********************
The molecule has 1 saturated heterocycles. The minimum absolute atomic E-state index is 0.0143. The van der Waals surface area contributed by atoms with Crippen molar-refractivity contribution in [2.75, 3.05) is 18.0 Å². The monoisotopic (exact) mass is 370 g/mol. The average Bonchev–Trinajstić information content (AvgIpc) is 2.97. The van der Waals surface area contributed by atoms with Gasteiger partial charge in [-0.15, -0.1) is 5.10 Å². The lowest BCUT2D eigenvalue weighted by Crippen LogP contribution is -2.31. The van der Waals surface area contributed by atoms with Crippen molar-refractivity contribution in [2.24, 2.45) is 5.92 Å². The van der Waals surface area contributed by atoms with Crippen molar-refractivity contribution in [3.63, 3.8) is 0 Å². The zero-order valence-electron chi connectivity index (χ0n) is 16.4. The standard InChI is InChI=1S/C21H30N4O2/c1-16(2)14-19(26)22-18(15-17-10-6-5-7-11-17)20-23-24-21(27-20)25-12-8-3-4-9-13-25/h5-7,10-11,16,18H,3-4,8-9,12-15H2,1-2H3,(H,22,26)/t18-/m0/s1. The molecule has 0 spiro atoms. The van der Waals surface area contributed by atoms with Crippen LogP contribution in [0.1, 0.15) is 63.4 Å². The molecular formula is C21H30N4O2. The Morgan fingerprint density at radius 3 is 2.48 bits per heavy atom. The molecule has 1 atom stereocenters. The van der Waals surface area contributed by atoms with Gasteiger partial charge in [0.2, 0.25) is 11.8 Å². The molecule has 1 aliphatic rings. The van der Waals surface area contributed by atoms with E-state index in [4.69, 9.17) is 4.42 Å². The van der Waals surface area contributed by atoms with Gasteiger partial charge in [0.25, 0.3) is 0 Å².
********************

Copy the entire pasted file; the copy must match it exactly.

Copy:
The molecule has 1 saturated heterocycles. The minimum absolute atomic E-state index is 0.0143. The van der Waals surface area contributed by atoms with Crippen molar-refractivity contribution in [2.75, 3.05) is 18.0 Å². The monoisotopic (exact) mass is 370 g/mol. The average Bonchev–Trinajstić information content (AvgIpc) is 2.97. The van der Waals surface area contributed by atoms with Gasteiger partial charge in [-0.15, -0.1) is 5.10 Å². The lowest BCUT2D eigenvalue weighted by Crippen LogP contribution is -2.31. The van der Waals surface area contributed by atoms with Crippen molar-refractivity contribution in [2.24, 2.45) is 5.92 Å². The van der Waals surface area contributed by atoms with Crippen molar-refractivity contribution in [3.63, 3.8) is 0 Å². The zero-order valence-electron chi connectivity index (χ0n) is 16.4. The standard InChI is InChI=1S/C21H30N4O2/c1-16(2)14-19(26)22-18(15-17-10-6-5-7-11-17)20-23-24-21(27-20)25-12-8-3-4-9-13-25/h5-7,10-11,16,18H,3-4,8-9,12-15H2,1-2H3,(H,22,26)/t18-/m0/s1. The molecule has 0 spiro atoms. The van der Waals surface area contributed by atoms with Crippen LogP contribution in [0.1, 0.15) is 63.4 Å². The molecular formula is C21H30N4O2. The Morgan fingerprint density at radius 3 is 2.48 bits per heavy atom. The molecule has 1 atom stereocenters. The van der Waals surface area contributed by atoms with Gasteiger partial charge in [0.2, 0.25) is 11.8 Å². The molecule has 1 aliphatic rings. The van der Waals surface area contributed by atoms with E-state index in [4.69, 9.17) is 4.42 Å². The van der Waals surface area contributed by atoms with Gasteiger partial charge in [0.25, 0.3) is 0 Å².